With unseasonably warm temperatures in Airdrie for most of December, Airdrie RCMP and the Airdrie Fire Department (AFD) are asking residents to avoid the ice on the city’s waterways.
“The ice conditions are extremely hazardous right now,” said Deputy Fire Chief Garth Rabel. “We just have to make sure that we’re very cautious around the natural waterways throughout our community because ice conditions are extremely unstable and extremely dangerous as well.
“People have been phoning us and saying there are kids down on the creek and we have to make sure parents and everybody in the community understands that the risk is there.”
After a relatively cold November, with average temperatures of -4 C, Airdrie has experienced higher than normal temperatures so far in December. The average temperature in December has hovered around the 8 C mark, according to data from the AccuWeather website.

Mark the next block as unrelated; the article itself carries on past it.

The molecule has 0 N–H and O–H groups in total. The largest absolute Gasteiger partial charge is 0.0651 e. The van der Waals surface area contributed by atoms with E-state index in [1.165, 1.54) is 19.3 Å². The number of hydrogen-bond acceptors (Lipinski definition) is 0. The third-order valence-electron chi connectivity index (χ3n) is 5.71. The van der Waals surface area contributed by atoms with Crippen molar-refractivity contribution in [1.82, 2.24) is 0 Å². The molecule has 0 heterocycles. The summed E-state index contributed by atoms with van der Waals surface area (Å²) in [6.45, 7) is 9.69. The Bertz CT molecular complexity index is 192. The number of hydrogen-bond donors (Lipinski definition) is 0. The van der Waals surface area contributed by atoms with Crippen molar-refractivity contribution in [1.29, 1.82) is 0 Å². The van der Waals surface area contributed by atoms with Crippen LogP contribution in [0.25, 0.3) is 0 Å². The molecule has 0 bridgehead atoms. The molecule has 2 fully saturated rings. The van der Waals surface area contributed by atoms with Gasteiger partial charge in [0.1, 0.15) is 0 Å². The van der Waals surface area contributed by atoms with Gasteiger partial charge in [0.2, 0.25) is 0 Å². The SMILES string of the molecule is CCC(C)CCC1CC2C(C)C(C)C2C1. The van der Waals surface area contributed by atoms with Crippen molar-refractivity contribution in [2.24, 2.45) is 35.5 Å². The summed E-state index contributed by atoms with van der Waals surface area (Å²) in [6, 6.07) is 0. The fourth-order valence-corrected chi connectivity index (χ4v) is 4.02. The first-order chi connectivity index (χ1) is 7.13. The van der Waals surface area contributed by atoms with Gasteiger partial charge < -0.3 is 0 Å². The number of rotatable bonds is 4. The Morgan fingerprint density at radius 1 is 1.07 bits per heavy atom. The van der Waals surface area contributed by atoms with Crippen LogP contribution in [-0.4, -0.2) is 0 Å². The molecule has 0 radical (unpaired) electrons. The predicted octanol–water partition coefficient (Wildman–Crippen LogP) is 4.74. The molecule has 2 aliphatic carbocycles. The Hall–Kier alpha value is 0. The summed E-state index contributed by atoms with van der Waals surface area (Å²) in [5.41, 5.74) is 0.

While the warmer temperatures may make the idea of playing outside more enticing for kids, RCMP is asking everyone to use caution.
“We just don’t want to see anyone get hurt,” said Const. Jarom Leafloor of the Airdrie RCMP. “We’re all for kids getting out to enjoy the outdoors and play some hockey on the ice but, this holiday season they may have to resort to road hockey instead. Please take the time to talk to your children about these hazards.”
The weather took a turn Dec. 19 when a snowfall warning was issued for Airdrie and area and temperatures dropped to a more seasonal range of between -8C and -13 C. With the snowfall, all fears of a brown Christmas seem to have disappeared.
According to the Canadian Red Cross, there are a number of things that factor into when it’s safe to go out on the ice, including ice thickness, the depth and size of the body of water and the colour of the ice. Clear ice is safer than opaque ice, of which grey ice indicates the presence of water. To be safe, ice must be 15 centimetres (cms) thick for walking or skating safely alone and 20 cms thick for groups of skaters to skate safely.
Rabel said although firefighters are trained in ice rescue, residents should stay off the natural waterways and outdoor ponds.
“Our stand will always be to use the manmade outdoor rinks as these are the safe ice conditions that can be confirmed for recreational use,” he said.